the white house opposed whatever house republicans efforts were to put a bill on the floor and they're hopeful the senate compromise deal nancy referred to, might verge. that's why the president in an interview with one of our affiliates in des moines, iowa, said on that he's still optimistic. >> there's a faction there that believes any compromise of any sort is unacceptable, that they've got to get 100% of what they want or at least a lot of what they want. and they haven't been willing to engage with democrats over there. so we're stuck in the house but i remain optimistic that this will eventually get resolved. >> pelley: scott, as for fitch credit rating agency's designation that it's reviewing the united states credit rating the treasury department noted it didn't downgrade the credit rating, just put it on a negative watch. treasury said fitch didn't not find fault with the underlying strength of the u.s. economy but it did find fault with congressional gridlock. >> pelley: major garrett at the
white house for us tonight. major, thank you very much. all of this is costing real money. we asked the research firm moody's analytics today and they told us that the government shutdown and the risk of default have cost the u.s. economy $22 billion just these last two weeks because of the threat that uncle sam won't be able to pay its bills, investors today demanded a higher interest rate on u.s. treasury bonds. that higher rate costs the government $22 million-- just today. and then there's the cost to investors as prospects for a budget deal rise and fall, so do stock prices. today the dow fell 133 points and closed at 15,168. corporate c.e.o.s have been telling us on this broadcast all week that a u.s. government default would be armageddon for the economy. senior business correspondent anthony mason talked to an expert on the economy today, former federal reserve chairman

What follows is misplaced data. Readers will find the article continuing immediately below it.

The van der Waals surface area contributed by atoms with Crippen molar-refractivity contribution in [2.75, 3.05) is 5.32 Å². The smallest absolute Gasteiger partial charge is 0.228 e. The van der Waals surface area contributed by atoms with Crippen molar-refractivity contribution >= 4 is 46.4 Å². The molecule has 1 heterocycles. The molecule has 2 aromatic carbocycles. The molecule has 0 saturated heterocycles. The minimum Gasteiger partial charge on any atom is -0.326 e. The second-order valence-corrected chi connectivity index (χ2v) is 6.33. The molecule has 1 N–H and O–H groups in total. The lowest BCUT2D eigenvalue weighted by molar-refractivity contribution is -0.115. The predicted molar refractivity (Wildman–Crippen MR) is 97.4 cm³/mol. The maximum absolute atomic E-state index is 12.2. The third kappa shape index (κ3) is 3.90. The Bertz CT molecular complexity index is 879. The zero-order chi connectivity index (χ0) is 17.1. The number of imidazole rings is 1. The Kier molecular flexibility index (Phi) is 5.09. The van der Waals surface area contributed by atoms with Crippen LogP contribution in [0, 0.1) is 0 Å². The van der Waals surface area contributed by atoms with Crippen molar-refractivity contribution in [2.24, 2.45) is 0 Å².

alan greenspan. anthony? >> reporter: scott, alan greenspan says jeopardizing trust in u.s. credit and effectively the u.s. dollar is very dangerous. at his home in washington today, the economist who ran the federal reserve for 18 years told me hitting the debt ceiling will force the president and the treasury to decide who to pay and who to delay. >> you may very well choose to pay interest to the debt and to whom does it go? china. and who don't we pay? social security. that is a political system which will not hold together. i think they have to resolve it but the shock to the system, i think is -- not necessarily permanent but really debilitating. >> reporter: so we're playing with fire? >> indeed, we are. and then there's the psychological impact. >> reporter: you don't want to test it? >> i'd just assume not. >> reporter: nobody really know,